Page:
State v. Beltran (HSC November 16, 2007) Background. Beltran and her friends, Keawemauhili and Lucas, were cited for Camping w/o a permit in violation of Revised Ordinances of HNL, Ord. 10-1-3(a)(2). They appeared in district court and moved to dismiss on the grounds that the ord. was unconstitutionally overbroad and vague. The motions were denied and the parties pleaded no contest w/ the right to appeal the denial of their motions. The ICA vacated on the grounds that it was unclear whether the ord. was prosecuted as a strict liability offense and remanded. The HSC then took it up. Standing Schmanding. Beltran first argued that the overbroad definition of “camping” infringed on her DP right to privacy and freedom of movement. When alleging that a statute is overbroad, the challenger must be “directly affected by the claimed overbroad aspects” unless the statute affects the freedom of expression. As her expressive conduct is not at issue, she would have no standing to challenge the

Funny Things Happening at the Nonpublic Forum

In re: Casupang (HSC November 13, 2007) Background. The HGEA, the exclusive union for government workers in Hawai'i, posted on a bulletin board in the fourth-floor office of the Department of Transportation an announcement that was anti-Lingle and urging its members to vote Democrat, esp. for Mayor Mufi Hannemann. A worker saw the announcement and was concerned. The DOT told HGEA to take down the announcement on the grounds that it was prohibited by the State Ethics Commission's "campaign restriction flier." The HGEA brought a prohibited labor practice complaint before the Hawai'i Labor Relations Board and lost. It appealed. The HGEA argued that, among other things, the gov't violated the First Amendment rights of the workers it represents when the State ordered it to take down its political materials. Undeniable State Action. The HGEA must first show that the act at issue was state action. The ban was imposed by Gov. Lingle as an employer and executed b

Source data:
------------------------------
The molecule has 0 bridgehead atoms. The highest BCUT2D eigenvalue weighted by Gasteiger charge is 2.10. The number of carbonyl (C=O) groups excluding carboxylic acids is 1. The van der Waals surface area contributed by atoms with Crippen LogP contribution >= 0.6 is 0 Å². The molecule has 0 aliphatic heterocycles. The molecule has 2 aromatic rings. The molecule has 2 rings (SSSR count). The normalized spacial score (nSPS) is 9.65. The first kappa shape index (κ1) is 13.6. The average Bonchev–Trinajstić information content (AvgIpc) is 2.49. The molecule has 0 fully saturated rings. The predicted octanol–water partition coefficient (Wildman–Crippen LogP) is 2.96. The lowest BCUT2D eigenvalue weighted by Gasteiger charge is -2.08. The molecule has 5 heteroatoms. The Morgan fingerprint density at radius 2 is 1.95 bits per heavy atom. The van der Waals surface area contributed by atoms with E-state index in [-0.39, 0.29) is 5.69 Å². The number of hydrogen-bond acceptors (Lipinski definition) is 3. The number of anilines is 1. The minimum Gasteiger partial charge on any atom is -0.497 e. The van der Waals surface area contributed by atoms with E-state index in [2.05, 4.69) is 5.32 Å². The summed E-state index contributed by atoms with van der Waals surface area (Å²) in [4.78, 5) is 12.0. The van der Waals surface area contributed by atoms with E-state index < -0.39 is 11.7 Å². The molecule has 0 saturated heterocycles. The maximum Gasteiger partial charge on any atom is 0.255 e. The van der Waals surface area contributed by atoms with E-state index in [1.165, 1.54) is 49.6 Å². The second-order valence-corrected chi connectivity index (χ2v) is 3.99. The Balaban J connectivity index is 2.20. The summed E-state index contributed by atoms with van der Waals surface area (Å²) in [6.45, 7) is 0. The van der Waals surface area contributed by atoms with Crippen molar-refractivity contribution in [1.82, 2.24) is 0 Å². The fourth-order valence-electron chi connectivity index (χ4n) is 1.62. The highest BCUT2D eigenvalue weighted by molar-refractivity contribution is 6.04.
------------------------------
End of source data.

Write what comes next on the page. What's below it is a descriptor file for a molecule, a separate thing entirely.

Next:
No Foresseability Invites an Error that's Not Plain.